In a recent study, researchers at the University of Michigan looked at over 100 studies of Vitamin C over a 10 year period. Mark Moyad, MD, MPH noted “The more we study vitamin C, the better our understanding of how diverse it is in protecting health, from cardiovascular, cancer, stroke, eye health [and] immunity to living longer.” Most of the examined studies were of the use of 500 mg daily to achieve positive results. The current RDA is 74-90 mg per day for adults.

Studies also suggest the benefits of Vitamin C for stress, colds, skin aging, and reduced inflammation.

A rep for the American Dietetic Association urges eating as many fruits and vegetables as possible before taking supplements. The ADA recommends 9 servings a day of fruits and vegetables. This is a sample of what you would need to eat to equal 500 mg of Vitamin C: 1 cup cantaloupe, 1 cup orange juice, 1 cup cooked broccoli, ½ cup red cabbage, ½ cup red pepper, ½ cup green pepper, 1 medium kiwi, and 1 cup tomato juice.

8- OPCs (grapeseed, pycnogenol)


Oligomeric proanthocyanidins, or OPCs, also called pycnogenols, are chemically known as flavonoids or polyphenols. The primary commercial source is grape seeds. Proanthocyanidins exhibit antioxidant properties, and are thought to be more potent in neutralizing free radicals than Vitamins C and E.

OPCs protect us from internal and environmental stresses, including cigarette smoke and pollution, and support metabolic processes. Proanthocyanidin strengthens capillaries, which prevents leakage, and reduces swelling.

Antioxidant properties of grape seed extract may short circuit mutations that could cause tumors, thereby preventing the development and progression of many cancers. Grape seed extract may also help high blood pressure, high cholesterol, venous insufficiency, peripheral vascular disease, varicose veins, psoriasis, eczema, fibromyalgia, asthma, emphysema, allergies and sinusitis. Grape seed extract is also thought to reduce cholesterol that clogs arteries, reducing the risks of stroke and heart attacks.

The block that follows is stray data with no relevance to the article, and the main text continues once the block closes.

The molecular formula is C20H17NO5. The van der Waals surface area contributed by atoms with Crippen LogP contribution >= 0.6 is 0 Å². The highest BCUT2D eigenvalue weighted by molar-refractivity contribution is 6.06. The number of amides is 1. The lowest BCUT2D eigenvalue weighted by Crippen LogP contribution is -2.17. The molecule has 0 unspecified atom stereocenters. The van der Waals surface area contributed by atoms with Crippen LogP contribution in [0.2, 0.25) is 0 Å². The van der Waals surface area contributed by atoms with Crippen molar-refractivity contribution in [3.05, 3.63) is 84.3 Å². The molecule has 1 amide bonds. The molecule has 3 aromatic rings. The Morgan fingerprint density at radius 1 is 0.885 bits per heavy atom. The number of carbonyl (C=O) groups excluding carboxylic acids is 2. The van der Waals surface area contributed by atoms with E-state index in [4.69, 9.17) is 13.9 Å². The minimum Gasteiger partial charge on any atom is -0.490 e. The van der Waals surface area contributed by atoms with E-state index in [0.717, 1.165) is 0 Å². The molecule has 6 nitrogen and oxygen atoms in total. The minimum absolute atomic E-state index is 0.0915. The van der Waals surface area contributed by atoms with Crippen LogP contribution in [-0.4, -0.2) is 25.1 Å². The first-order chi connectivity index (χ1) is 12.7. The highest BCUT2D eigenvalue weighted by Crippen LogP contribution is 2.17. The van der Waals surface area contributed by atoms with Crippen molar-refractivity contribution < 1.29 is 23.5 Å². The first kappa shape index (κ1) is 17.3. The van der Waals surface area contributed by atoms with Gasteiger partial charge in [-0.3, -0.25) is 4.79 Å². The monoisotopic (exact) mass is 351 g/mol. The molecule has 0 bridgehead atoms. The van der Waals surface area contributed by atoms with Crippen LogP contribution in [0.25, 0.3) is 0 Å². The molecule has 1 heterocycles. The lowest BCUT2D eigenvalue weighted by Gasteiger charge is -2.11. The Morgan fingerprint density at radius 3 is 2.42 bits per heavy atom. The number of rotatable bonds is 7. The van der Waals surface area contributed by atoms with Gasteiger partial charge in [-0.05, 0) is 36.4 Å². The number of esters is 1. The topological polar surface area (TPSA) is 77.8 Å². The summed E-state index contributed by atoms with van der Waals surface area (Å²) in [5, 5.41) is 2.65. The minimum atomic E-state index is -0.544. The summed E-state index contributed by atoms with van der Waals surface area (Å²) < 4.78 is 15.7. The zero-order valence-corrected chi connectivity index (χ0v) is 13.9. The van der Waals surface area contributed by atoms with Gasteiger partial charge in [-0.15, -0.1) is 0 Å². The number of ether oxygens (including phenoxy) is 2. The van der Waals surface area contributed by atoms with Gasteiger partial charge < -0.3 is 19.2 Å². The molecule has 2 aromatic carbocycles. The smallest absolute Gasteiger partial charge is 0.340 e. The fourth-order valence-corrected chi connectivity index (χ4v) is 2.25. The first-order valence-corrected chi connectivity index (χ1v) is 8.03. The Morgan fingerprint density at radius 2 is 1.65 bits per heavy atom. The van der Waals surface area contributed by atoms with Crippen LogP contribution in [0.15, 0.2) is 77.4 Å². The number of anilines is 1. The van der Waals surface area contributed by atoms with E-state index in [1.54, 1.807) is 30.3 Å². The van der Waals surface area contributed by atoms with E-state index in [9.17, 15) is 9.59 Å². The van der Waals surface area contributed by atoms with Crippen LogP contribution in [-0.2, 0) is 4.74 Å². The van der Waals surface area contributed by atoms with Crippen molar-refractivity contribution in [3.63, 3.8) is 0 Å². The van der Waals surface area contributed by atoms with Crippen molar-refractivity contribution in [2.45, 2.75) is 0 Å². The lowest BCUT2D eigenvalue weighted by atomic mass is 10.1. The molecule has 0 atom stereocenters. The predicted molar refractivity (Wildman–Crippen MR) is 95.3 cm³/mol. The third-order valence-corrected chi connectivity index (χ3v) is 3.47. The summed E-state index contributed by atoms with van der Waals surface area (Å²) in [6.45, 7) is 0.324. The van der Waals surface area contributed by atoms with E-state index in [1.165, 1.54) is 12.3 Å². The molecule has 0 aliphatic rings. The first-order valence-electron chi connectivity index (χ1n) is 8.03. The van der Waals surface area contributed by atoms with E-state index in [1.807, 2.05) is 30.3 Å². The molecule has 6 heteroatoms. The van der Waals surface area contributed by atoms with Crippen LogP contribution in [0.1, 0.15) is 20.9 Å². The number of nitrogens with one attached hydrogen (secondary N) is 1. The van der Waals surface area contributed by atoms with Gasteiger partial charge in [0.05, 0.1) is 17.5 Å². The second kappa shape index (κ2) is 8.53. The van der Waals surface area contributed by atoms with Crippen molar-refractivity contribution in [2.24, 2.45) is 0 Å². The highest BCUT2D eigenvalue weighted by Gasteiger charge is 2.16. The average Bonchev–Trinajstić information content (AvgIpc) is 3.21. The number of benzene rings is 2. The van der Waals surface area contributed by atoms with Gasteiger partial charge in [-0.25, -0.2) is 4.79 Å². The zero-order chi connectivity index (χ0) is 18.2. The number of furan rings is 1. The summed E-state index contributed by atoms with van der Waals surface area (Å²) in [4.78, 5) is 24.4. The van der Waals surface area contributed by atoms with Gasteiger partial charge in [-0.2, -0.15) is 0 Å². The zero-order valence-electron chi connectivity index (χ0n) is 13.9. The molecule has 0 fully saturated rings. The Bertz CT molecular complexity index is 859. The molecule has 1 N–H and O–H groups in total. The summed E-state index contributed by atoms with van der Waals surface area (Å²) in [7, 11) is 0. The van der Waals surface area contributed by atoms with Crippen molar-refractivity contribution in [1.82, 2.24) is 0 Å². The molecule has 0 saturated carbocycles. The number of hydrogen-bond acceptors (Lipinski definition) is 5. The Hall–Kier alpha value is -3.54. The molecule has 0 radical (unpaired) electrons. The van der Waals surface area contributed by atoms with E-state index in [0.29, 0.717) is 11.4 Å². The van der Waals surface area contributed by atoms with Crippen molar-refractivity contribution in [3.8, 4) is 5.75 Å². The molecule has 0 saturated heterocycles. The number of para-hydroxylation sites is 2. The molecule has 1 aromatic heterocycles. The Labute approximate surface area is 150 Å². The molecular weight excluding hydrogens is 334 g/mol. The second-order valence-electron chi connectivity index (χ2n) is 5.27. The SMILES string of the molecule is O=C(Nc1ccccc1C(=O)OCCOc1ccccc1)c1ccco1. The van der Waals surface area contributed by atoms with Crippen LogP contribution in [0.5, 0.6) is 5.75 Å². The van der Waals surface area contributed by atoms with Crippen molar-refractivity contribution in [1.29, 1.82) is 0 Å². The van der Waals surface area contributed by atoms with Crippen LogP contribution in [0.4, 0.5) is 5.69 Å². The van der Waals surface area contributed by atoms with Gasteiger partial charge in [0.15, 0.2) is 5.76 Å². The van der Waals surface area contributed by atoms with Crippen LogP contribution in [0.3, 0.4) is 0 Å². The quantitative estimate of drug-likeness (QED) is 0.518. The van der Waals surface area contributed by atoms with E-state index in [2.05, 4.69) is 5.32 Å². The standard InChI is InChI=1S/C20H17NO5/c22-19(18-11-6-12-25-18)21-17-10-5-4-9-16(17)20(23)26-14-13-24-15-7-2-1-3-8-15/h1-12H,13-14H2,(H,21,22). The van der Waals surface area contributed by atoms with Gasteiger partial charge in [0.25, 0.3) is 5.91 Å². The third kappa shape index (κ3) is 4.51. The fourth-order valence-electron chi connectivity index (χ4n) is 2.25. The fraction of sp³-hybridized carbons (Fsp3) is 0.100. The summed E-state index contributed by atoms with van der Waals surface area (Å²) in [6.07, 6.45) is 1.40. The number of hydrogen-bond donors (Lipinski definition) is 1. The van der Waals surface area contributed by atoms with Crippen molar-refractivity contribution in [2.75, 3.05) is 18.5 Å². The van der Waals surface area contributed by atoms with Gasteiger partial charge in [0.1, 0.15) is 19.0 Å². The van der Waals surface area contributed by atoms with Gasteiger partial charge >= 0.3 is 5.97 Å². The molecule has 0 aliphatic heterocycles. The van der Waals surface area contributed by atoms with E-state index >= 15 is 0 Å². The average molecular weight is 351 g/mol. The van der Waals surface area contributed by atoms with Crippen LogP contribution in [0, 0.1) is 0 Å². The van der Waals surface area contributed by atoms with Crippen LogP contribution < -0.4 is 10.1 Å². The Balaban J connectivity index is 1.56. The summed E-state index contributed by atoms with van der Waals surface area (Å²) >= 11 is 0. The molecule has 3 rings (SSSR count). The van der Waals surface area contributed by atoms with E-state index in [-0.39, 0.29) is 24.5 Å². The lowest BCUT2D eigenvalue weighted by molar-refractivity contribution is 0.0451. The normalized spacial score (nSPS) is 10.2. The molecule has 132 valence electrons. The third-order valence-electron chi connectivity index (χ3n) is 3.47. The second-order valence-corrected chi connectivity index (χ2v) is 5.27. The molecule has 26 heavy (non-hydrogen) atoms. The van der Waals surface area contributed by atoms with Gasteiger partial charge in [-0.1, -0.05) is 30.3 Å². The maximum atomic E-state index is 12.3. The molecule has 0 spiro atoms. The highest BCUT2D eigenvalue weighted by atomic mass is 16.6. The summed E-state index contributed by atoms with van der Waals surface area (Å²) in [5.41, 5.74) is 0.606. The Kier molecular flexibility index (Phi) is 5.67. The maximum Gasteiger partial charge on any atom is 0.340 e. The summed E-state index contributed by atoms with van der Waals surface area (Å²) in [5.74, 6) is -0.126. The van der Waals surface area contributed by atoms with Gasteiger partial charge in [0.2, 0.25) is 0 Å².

9- Alpha Lipoic Acid (ALA)


Alpha Lipoic Acid (ALA) is a “universal antioxidant”, that can reach tissues composed primarily of fat, like the nervous system, as well as tissues with more water content, like the heart.

ALA is said to energize metabolism, combat free radicals, slow aging, protect against heart disease, combat chronic fatigue, prevent cancer, lessen numbness and tingling, improve skin elasticity, prevent diabetes complications, protect the liver in cases of hepatitis and other liver diseases.

Food sources of ALA include spinach, brewer’s yeast, and liver. Many experts recommend supplements to get concentrated doses for the treatment of specific problems.

10- NAC (N-acetylcysteine)


N-acetylcysteine, or NAC, an amino acid, is a stable, bioavailable form of cysteine. Although on the whole, Americans eat plenty of protein, some experts feel amino acid supplements are beneficial.

NAC is thought to break up mucus in the lungs, increase antioxidant levels in the body, help memory, help prevent heart disease, prevent liver damage from acetaminophen, improve blood flow in smokers, remove mercury, prevent damage from LDL cholesterol, enhance immune function, slow aging, and help prevent cancer.

Talk to Your Health Care Provider


If you are interested in trying Dr. Sinatra’s recommendations, I suggest you buy the book and do your homework, then discuss and map your course with your health care provider. Many of the recommended doses for these supplements may be quite different than the government’s daily recommended requirements. This is not the kind of thing you should do without being in partnership with your doctor. But do your homework first. Make notes. Highlight your key points and concerns. It’s a lot of legwork, but who should be more interested and motivated when it comes to your health than you?

Dr. Sinatra on Nutrition

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6 comments

JenDobson27 profile image

JenDobson27 6 years ago

Thanks for sharing! I've actually never heard of a couple of those supplements.


Pamela99 profile image

Pamela99 6 years ago from United States

This hub is put together very nicely and has a lot of important information which I have been reading about. You organized it very well. Good hub.


Paradise7 profile image

Paradise7 6 years ago from Upstate New York

Terrific hub, well-researched and thorough.


rmcrayne profile image

rmcrayne 6 years ago from San Antonio Texas Author

THanks for reading and commenting Jen and Paradise.

Pamela, your comment means a lot. Organization does not come naturally to me.


zaib.shoaib profile image

zaib.shoaib 6 years ago

good


MyLovely1 profile image

MyLovely1 5 years ago

agreeing with your good choices here ...thanks for posting this.